|By Tad Anderson||
|October 22, 2012 08:00 AM EDT||
|It was hard to imagine this book getter any better than it already was. I guess that was because I never expected so many changes. This is the most I have ever seen a new edition of a book change. If you own the second edition, you will definitely want this new one. It is almost like another book.
The big case studies are gone. They have been replaced with a ton of new material. If you don't own the first and second editions of the book, you can get the case studies on the publisher's web site.
Below are the chapters in this third edition.
Part One. Introduction
1. What Is Software Architecture?
2. Why Is Software Architecture Important?
3. The Many Contexts of Software Architecture
Part Two. Quality Attributes
4. Understanding Quality Attributes
12. Other Quality Attributes
13. Architectural Tactics and Patterns
14. Quality Attribute Modeling and Analysis
Part Three. Architecture in the Life Cycle
15. Architecture in Agile Projects
16. Architecture and Requirements
17. Designing an Architecture
18. Documenting Software Architectures
19. Architecture, Implementation, and Testing
20. Architecture Reconstruction and Conformance
21. Architecture Evaluation
22. Management and Governance
Part Four. Architecture and Business
23. Economic Analysis of Architectures
24. Architecture Competence
25. Architecture and Software Product Lines
Part Five. The Brave New World
26. Architecture in the Cloud
27. Architectures for the Edge
To show you just how much the book has changed I have included the table of contents to the second edition below.
Pt. One. Envisioning Architecture
Ch. 1. The Architecture Business Cycle
Ch. 2. What Is Software Architecture?
Ch. 3. A-7E Avionics System: A Case Study in Utilizing Architectural Structures
Pt. Two. Creating an Architecture
Ch. 4. Understanding Quality Attributes
Ch. 5. Achieving Qualities
Ch. 6. Air Traffic Control: A Case Study in Designing for High Availability
Ch. 7. Designing the Architecture
Ch. 8. Flight Simulation: A Case Study in an Architecture for Integrability
Ch. 9. Documenting Software Architectures
Ch. 10. Reconstructing Software Architectures
Pt. Three. Analyzing Architectures
Ch. 11. The ATAM: A Comprehensive Method for Architecture Evaluation
Ch. 12. The CBAM: A Quantitative Approach to Architecture Design Decision Making
Ch. 13. The World Wide Web: A Case Study in Interoperability
Pt. Four. Moving From One System to Many
Ch. 14. Software Product Lines: Re-using Architectural Assets
Ch. 15. CelsiusTech: A Case Study in Product Line Development
Ch. 16. J2EE/EJB: A Case Study of an Industry-Standard Computing Infrastructure
Ch. 17. The Luther Architecture: A Case Study in Mobile Applications Using J2EE
Ch. 18. Building Systems from Off-the-Shelf Components
Ch. 19. Software Architecture in the Future
This book has been my go to book for most of my software architecture career. It is what taught me about quality attributes, tactics, and scenarios. It provided my first introduction to the Architecture Tradeoff Analysis Method (ATAM), the Quality Attribute Workshop (QAW), the Cost Benefit Analysis Method (CBAM), Active Reviews for Intermediate Designs (ARID), and the Attribute-Driven Design (ADD) method. In this new edition of the book they introduce the lightweight architecture evaluation. It is a slimmed-down version of ATAM. It is intended to be used on lower ceremony projects.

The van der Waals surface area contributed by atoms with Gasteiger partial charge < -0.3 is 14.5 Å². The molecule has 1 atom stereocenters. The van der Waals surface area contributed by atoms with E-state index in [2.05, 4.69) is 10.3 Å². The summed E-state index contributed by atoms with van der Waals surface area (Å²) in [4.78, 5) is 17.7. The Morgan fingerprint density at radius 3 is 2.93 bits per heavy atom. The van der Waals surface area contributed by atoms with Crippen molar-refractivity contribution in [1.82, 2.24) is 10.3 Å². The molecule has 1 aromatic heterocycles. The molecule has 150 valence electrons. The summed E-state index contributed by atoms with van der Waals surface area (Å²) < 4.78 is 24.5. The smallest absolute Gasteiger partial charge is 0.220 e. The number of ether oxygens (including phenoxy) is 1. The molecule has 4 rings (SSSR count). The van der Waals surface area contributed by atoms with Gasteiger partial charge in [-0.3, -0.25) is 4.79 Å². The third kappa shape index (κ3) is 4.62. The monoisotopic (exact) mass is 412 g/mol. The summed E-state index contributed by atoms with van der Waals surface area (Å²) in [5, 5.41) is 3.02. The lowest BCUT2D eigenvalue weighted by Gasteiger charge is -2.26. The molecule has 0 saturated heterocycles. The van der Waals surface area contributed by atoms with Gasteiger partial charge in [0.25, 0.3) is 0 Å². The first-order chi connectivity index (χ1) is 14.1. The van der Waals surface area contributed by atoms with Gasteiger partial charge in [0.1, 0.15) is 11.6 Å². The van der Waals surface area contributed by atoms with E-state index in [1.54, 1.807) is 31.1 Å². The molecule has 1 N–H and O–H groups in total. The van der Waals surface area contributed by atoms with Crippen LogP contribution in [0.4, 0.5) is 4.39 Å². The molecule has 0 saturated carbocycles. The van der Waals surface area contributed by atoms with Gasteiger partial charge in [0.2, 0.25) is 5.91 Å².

This new version has a ton of new material. One of the biggest changes is that the quality attributes covered now have their own chapter. There is a new chapter for Availability, Interoperability, Modifiability, Performance, Security, Testability, and Usability.
There is a new chapter dedicated to the technical, project, business, and professional contexts of software architecture. This chapter shows how architecture supports and is informed by other forces and activities in the different contexts.
Part four, Architecture and Business, contains three chapters dedicated to showing the relationships between the architecture and the business.
There is a new chapter on architecturally significant requirements and how to solicit those requirements from the goals set down by the business. This chapter introduces a new method for eliciting and documenting business goals in order to discover architecturally significant requirements. The new method is called Pedigreed Attribute eLicitation Method or PALM for short.
There is a new chapter on individual and organizational architectural competence. The chapter covers the technical duties of a software architect, the non-technical duties of a software architect, and the knowledge areas of the software architect. It also provides a framework for organizational architectural competence.
Part three, Architecture in the Life Cycle, shows how architecture relates to agile projects, shows how to elicit architecturally significant requirements, shows how to design the architecture and document the architecture, also how to test the architecture. Part three also covers how to reconstruct an architecture and evaluate an architecture.
One of my favorite new additions was chapter 27, Architectures for the Edge. An Edge dominant system is one that depends on the input of their users for success. Edge architectures that exist today are Wikipedia, YouTube, Facebook, and Twitter. It was just a really interesting read.
I could go on and on about the value of the content in this book. The bottom line is that if you are a software architect, or want to be one, this is mandatory reading, period.
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